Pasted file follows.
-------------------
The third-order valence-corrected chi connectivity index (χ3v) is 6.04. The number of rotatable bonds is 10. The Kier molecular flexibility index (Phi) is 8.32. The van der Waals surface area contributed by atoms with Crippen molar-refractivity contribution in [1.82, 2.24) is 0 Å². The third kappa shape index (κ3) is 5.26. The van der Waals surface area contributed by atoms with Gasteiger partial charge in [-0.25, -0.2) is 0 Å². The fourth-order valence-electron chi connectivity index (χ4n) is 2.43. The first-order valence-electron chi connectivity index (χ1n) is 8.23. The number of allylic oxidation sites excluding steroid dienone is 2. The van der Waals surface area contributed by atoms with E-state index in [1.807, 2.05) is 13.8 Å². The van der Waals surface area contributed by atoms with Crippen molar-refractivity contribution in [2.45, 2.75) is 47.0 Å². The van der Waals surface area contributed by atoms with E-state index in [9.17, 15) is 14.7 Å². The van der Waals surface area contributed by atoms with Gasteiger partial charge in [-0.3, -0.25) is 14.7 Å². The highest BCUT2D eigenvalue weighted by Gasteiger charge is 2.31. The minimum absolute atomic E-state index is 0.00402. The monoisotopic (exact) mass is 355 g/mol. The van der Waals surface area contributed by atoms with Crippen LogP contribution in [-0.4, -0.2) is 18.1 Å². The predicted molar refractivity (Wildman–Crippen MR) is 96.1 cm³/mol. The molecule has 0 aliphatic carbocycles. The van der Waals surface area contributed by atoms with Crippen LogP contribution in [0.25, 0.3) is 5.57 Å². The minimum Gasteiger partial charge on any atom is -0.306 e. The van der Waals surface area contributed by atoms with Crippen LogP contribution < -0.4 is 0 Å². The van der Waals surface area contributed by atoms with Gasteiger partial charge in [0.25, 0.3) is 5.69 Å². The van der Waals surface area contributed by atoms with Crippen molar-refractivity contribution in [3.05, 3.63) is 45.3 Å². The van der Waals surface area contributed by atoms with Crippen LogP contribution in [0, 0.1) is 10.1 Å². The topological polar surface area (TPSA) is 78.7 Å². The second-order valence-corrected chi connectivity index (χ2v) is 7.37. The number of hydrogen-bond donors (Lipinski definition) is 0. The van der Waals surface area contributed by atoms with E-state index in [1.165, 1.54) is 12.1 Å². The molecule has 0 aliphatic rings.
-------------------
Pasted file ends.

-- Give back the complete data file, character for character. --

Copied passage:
The third-order valence-corrected chi connectivity index (χ3v) is 6.04. The number of rotatable bonds is 10. The Kier molecular flexibility index (Phi) is 8.32. The van der Waals surface area contributed by atoms with Crippen molar-refractivity contribution in [1.82, 2.24) is 0 Å². The third kappa shape index (κ3) is 5.26. The van der Waals surface area contributed by atoms with Gasteiger partial charge in [-0.25, -0.2) is 0 Å². The fourth-order valence-electron chi connectivity index (χ4n) is 2.43. The first-order valence-electron chi connectivity index (χ1n) is 8.23. The number of allylic oxidation sites excluding steroid dienone is 2. The van der Waals surface area contributed by atoms with E-state index in [1.807, 2.05) is 13.8 Å². The van der Waals surface area contributed by atoms with Crippen molar-refractivity contribution in [2.45, 2.75) is 47.0 Å². The van der Waals surface area contributed by atoms with E-state index in [9.17, 15) is 14.7 Å². The van der Waals surface area contributed by atoms with Gasteiger partial charge in [-0.3, -0.25) is 14.7 Å². The highest BCUT2D eigenvalue weighted by Gasteiger charge is 2.31. The minimum absolute atomic E-state index is 0.00402. The monoisotopic (exact) mass is 355 g/mol. The van der Waals surface area contributed by atoms with Crippen LogP contribution in [-0.4, -0.2) is 18.1 Å². The predicted molar refractivity (Wildman–Crippen MR) is 96.1 cm³/mol. The molecule has 0 aliphatic carbocycles. The van der Waals surface area contributed by atoms with Crippen LogP contribution in [0.25, 0.3) is 5.57 Å². The minimum Gasteiger partial charge on any atom is -0.306 e. The van der Waals surface area contributed by atoms with Crippen LogP contribution < -0.4 is 0 Å². The van der Waals surface area contributed by atoms with Gasteiger partial charge in [0.25, 0.3) is 5.69 Å². The van der Waals surface area contributed by atoms with Crippen molar-refractivity contribution in [3.05, 3.63) is 45.3 Å². The van der Waals surface area contributed by atoms with Crippen LogP contribution in [0, 0.1) is 10.1 Å². The topological polar surface area (TPSA) is 78.7 Å². The second-order valence-corrected chi connectivity index (χ2v) is 7.37. The number of hydrogen-bond donors (Lipinski definition) is 0. The van der Waals surface area contributed by atoms with E-state index in [1.165, 1.54) is 12.1 Å². The molecule has 0 aliphatic rings.